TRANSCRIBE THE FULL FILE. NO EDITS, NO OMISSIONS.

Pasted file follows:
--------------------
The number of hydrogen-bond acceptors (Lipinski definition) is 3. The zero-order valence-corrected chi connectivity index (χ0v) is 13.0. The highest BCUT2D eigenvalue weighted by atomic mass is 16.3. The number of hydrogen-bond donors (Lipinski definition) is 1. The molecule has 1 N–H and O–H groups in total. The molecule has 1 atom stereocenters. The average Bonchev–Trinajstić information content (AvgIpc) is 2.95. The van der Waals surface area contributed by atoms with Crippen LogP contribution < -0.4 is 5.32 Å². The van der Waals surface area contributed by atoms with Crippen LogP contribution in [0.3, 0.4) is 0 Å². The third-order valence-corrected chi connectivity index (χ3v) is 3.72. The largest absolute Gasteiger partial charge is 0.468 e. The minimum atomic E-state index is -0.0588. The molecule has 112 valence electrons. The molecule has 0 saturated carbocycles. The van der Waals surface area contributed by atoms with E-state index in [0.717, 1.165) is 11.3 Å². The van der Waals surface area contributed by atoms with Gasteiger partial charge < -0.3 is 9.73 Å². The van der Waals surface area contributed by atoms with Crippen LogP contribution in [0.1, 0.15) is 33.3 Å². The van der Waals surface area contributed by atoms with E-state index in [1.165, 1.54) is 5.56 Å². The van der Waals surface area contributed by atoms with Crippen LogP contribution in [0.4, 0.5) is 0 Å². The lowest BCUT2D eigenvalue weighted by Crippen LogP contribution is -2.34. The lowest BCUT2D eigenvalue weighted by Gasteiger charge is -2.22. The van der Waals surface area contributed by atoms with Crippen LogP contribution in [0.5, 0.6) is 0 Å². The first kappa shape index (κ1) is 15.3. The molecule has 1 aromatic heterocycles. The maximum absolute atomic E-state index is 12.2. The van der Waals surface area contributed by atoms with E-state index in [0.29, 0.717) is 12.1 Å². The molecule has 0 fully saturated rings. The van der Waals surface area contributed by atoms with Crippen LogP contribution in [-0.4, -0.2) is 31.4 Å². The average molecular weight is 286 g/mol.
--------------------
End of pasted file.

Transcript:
The number of hydrogen-bond acceptors (Lipinski definition) is 3. The zero-order valence-corrected chi connectivity index (χ0v) is 13.0. The highest BCUT2D eigenvalue weighted by atomic mass is 16.3. The number of hydrogen-bond donors (Lipinski definition) is 1. The molecule has 1 N–H and O–H groups in total. The molecule has 1 atom stereocenters. The average Bonchev–Trinajstić information content (AvgIpc) is 2.95. The van der Waals surface area contributed by atoms with Crippen LogP contribution < -0.4 is 5.32 Å². The van der Waals surface area contributed by atoms with Crippen LogP contribution in [0.3, 0.4) is 0 Å². The third-order valence-corrected chi connectivity index (χ3v) is 3.72. The largest absolute Gasteiger partial charge is 0.468 e. The minimum atomic E-state index is -0.0588. The molecule has 112 valence electrons. The molecule has 0 saturated carbocycles. The van der Waals surface area contributed by atoms with E-state index in [0.717, 1.165) is 11.3 Å². The van der Waals surface area contributed by atoms with Gasteiger partial charge < -0.3 is 9.73 Å². The van der Waals surface area contributed by atoms with Crippen LogP contribution in [0.1, 0.15) is 33.3 Å². The van der Waals surface area contributed by atoms with E-state index in [1.165, 1.54) is 5.56 Å². The van der Waals surface area contributed by atoms with Crippen LogP contribution in [0.4, 0.5) is 0 Å². The lowest BCUT2D eigenvalue weighted by Crippen LogP contribution is -2.34. The lowest BCUT2D eigenvalue weighted by Gasteiger charge is -2.22. The van der Waals surface area contributed by atoms with Crippen LogP contribution in [0.5, 0.6) is 0 Å². The first kappa shape index (κ1) is 15.3. The molecule has 1 aromatic heterocycles. The maximum absolute atomic E-state index is 12.2. The van der Waals surface area contributed by atoms with E-state index in [0.29, 0.717) is 12.1 Å². The molecule has 0 fully saturated rings. The van der Waals surface area contributed by atoms with Crippen LogP contribution in [-0.4, -0.2) is 31.4 Å². The average molecular weight is 286 g/mol.